Still, Farmers Market abides. In a way, you can live out your entire life in a day spent there. Wake up at Bob's Coffee and Donuts. Crack open The Weekly Standard at the newsstand. Soak in the sunlight, eavesdrop, gawk at the fashion victims gathered on the patio in front of the Gumbo Pot. Throwing a dinner party and want USDA Prime, shop at Marconda's Meats. The next day, the same, only different. Inside the Market, the mundane, the routine, thrives. Under the canopy that covers the area in front of Bennett's Ice Cream, on most mornings the old Yiddish custom of the street-corner debate, the dreidelagh, takes shape. Literally, a circle forms, comprising more opinions than members. At roughly the navel of the Market, and also at an early hour, beer from the tap sparks another kind of round robin, less rigorous, but no more fatalistic, than that of those elderly gentlemen in pursuit of a perfected cosmology. Meantime, off at Du-par's, the weekend crowds line up for an indulgent short stack, a true restorative. The pancakes, like the Market, are the anti-malaise.
You can sit and watch all of this, since the Market is fervently public, and like all great public spaces, it allows you to disengage, to idle. Like reading a novel, it transports you into the world of others. It engages your interior life, quickens your imagination. Or it doesn't — because at Farmers Market, the inconsequential is what really matters. No one expects you to pay for your seat at the table, so to speak. You can silently feed the English sparrows and be contented by their chirping song. You can take a seat upstairs, in the enclosed patio above Kip's, absently gaze out at the Hollywood Hills, and think nothing at all. You can watch as a grandmother engages in verbal sparring with her whiny granddaughter, who demands an ice cream cone. “Go ahead and cry. I can cry, too.” Farmers Market has been, and one can only pray that it will remain, the realm of the open-ended.
CARUSO AFFILIATED HOLDINGS' WEB-SITE BLURB announces, “Every 'Caruso Center' has become the gathering spot for the residents of the community — creating a sense of warmth, safety and neighborliness that has contributed greatly to the centers' popularity.” Rick J. Caruso, the company's president and the head of the Los Angeles Police Commission, says, “Our concept is to create a 'lifestyle' center — a place that is convenient, inviting, and meets essential needs as it offers interesting shops and restaurants in a safe, clean environment.”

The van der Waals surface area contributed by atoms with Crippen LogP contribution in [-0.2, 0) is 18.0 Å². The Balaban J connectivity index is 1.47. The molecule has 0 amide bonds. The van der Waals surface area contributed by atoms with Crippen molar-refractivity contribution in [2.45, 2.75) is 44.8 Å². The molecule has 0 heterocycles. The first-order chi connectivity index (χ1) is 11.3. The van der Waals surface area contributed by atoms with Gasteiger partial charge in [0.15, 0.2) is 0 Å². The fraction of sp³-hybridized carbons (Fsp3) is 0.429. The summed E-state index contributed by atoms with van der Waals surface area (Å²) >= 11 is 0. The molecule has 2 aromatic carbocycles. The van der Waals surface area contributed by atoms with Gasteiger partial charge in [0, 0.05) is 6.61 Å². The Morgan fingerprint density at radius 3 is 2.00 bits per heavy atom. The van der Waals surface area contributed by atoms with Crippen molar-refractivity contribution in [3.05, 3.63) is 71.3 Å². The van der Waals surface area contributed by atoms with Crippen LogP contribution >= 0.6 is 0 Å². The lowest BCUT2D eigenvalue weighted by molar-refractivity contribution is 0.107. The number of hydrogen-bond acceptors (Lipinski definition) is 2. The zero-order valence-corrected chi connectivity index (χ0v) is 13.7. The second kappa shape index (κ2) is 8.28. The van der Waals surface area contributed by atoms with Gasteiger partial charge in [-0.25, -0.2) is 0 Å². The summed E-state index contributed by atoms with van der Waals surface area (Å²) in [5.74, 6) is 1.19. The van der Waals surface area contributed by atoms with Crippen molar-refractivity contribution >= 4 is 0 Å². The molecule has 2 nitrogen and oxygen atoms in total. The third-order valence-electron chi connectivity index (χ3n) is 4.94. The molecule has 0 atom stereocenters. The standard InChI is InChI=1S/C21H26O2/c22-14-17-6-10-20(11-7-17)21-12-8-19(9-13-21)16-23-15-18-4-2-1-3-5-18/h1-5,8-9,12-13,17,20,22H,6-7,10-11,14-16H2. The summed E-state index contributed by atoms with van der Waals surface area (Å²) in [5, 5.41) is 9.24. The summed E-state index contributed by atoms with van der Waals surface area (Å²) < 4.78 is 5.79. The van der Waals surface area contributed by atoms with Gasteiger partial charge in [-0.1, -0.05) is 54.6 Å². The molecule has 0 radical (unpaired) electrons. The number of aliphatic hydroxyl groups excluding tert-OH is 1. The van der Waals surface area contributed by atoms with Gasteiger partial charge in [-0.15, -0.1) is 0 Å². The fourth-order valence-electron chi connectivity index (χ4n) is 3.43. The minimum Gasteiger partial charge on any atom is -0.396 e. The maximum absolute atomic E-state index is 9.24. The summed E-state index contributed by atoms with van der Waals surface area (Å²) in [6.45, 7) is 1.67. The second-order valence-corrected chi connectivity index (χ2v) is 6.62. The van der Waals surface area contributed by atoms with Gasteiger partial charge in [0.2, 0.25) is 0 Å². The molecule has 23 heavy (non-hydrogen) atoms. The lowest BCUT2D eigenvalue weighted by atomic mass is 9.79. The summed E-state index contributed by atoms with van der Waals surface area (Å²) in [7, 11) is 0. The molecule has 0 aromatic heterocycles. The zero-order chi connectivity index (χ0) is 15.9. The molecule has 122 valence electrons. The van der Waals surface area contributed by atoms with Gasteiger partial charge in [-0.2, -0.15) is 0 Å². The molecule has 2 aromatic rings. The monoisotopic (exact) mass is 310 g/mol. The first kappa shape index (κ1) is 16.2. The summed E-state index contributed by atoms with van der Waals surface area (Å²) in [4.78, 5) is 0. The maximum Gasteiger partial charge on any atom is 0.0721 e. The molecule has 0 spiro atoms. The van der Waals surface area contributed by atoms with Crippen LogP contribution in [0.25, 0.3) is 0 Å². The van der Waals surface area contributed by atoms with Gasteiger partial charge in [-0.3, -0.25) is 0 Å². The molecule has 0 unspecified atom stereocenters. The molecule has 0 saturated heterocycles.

Never mind that Farmers Market is neighborly — in the minute details of friendly and grudging interaction that can only spring up from the custom of familiarity, and can never be achieved otherwise, no ä36 matter how many times an official greeter says, “Welcome to the Gap,” “Welcome to J. Crew,” “Welcome to . . .” In fact, quite often at the Market, the merchants are unfriendly. They don't play at false bonhomie. It takes time for them to get to know you, if they so choose. But when they do, you encounter each other in a manner, and at a level of involvement, that is mutually acceptable. You, and they, can maintain whatever face it is you wish to assume, but you can be assured that it is your own. That is what keeps the regulars coming back.
And, it is refreshing to know, there is no special terminology for a cup of coffee or a corned-beef sandwich. “I'd think I'd like a cup of coffee” is a complete sentence. Language has not been perverted into proprietary gibberish.
No mall builder can genuinely appreciate the ineffability of this organic composition. It is city life, and it is incompressible and will not fit into the fortress walls of a development. Caruso can say, “The Grove is modeled after a grand old downtown,” but when the simulacrum is shuttered at night, it is revealed as yet another crypt. Its walls cannot speak, because the life that has passed through there has been so constricted as to have nothing to say. Which is why a mall must be tightly secured after closing. Even its most loyal customers would not care if it were looted — so long as the crime cost property, not life.
Farmers Market, by contrast, contains enough memory, with more piled on daily, that even when it is closed for the evening, it is alive. It is never really empty, because it exists as much in the hearts of its devotees as in the reality of its white clapboard siding and green asphalt roofing. A robbery here would be taken as a violation of the neighborhood, a shameful act. And so, on Friday nights, when bands play on the West Patio, the merchants lower green tarpaulins that any enterprising thief with long arms could reach around to swipe a piece of Littlejohn's English Toffee or a banana from the Fruit Company. But no one does.
The big worry, however, is that Farmers Market cannot coexist side by side with the vacuity of The Grove. What The Grove defends against is the way of life at the Market. Each effort at segregating the Market from The Grove will launch a more deadly new maneuver — as with any arms race, the more defensive your posture, the less secure you are. Each new measure — the spiffy new chain stores, the charges for parking, enforced enterprise among veteran vendors — will draw Farmers Market closer to its figurative rival.
Not that this bothers Rick Caruso. Asked about the relationship between The Grove and the old Farmers Market — specifically, what will become of the easy access to the Farmers Market, the drive-in, drop-in, hang-out atmosphere — he replies, “Those days are over.” Caruso sounds like a senator. His face does not move when he speaks. His white teeth, glistening like a TV news anchorman's, ideally contrast with his deep Acapulco tan. His white shirt remains crisp, even on this preternaturally hot February day. No beads of perspiration accumulate around the headband of his hardhat, labeled “Rick Caruso.” It is easy for him to issue a death sentence. Four words, without hiccup, as cool and collected as a . . . professional developer. He is without sentiment.
What of the rest of us? Shall we surrender our freedom, our gregariousness, our neighborliness? Or shall we defend Farmers Market by making it our ward? That ought not be a question. It is a plea.